Test Your Brain: The Stroop Test

Before the holiday stress fully sets in, let’s play a little game. Let’s test your selective – deliberate, or focused – attention using the Stroop test.

How quickly can you process two different streams of information?

Here’s how the test works:

  1. Prepare to time yourself, or have a friend time you, using a watch or timer with a second hand.
  2. Read out loud the colors of the words – not the words themselves – in Test A. How long did that take?
  3. Now read out loud the colors of the words – not the words themselves – in Test B. How long did that take?

(Click image below for a larger view)

img-stroop-effect

It took considerably longer to read the colors in Test B, didn’t it?

This is known as the Stroop effect, named for American psychologist John Ridley Stroop, who made it famous in 1935. Recognizing colors and reading words at the same time, and then resolving the conflict between their meanings, creates a kind of mental interference that slows a person’s processing time. The more you can focus on just one stream of information, the faster the result.

Want to know how you stack up?

In one experiment, the average 40-year-old completed Test A in about 10 seconds and Test B in about 21 seconds. Times increase with age, particularly for Test B.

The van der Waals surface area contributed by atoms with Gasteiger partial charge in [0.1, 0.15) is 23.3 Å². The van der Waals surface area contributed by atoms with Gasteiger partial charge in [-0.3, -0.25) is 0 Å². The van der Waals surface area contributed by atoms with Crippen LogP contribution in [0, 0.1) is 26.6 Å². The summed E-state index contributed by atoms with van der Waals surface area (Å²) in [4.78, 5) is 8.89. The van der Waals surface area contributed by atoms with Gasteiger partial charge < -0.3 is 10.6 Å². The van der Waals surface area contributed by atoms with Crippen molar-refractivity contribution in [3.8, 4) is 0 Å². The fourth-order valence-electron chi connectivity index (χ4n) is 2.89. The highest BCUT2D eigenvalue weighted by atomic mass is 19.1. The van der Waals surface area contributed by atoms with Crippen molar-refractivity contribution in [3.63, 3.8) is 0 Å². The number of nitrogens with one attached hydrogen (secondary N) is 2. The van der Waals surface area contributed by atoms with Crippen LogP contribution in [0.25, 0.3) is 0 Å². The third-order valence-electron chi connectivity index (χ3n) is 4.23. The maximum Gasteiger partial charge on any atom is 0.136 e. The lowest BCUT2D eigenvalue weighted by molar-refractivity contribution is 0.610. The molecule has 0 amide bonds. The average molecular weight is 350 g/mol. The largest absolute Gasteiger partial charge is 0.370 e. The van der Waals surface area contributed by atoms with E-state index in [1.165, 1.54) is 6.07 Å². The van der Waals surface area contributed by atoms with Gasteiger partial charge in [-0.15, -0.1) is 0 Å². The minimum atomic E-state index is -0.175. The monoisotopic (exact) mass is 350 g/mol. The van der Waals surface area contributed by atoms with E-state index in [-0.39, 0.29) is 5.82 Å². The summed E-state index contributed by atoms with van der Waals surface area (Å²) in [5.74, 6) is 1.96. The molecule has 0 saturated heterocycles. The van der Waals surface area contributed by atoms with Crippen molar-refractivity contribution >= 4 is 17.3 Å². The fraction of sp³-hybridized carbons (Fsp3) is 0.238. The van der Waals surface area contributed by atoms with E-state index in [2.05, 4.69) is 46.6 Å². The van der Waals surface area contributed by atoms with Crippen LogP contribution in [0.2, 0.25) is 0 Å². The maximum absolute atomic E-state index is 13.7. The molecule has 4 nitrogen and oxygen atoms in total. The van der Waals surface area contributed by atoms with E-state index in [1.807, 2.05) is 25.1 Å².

Another fun example of the Stroop effect

img-stroop-pigGlance at the image to the left and, as quickly as you can, name the animal whose shape is pictured. Chances are you had to stop and think, even if imperceptibly. Interpreting what a word means is automatic, so overriding “fish” with “pig,” say, likely takes a split second. — Luna Shyr, National Geographic


Need a brain boost?

How 10 Minutes of Mild Exercise Gives Your Brain a Boost

By Virginia Hughes for National Geographic

I’m an exercise procrastinator, as I’ve admitted before on this blog. Rationally I know that daily exercise will be good for me in the long run. But it’s hard to get motivated by vague health benefits that are years or even decades away.

Like any good American I like my instant gratification. I found some today in a new brain-imaging study reporting that 10 minutes of mild exercise dials up the brain’s arousal system, making you think faster and smarter. Read on…

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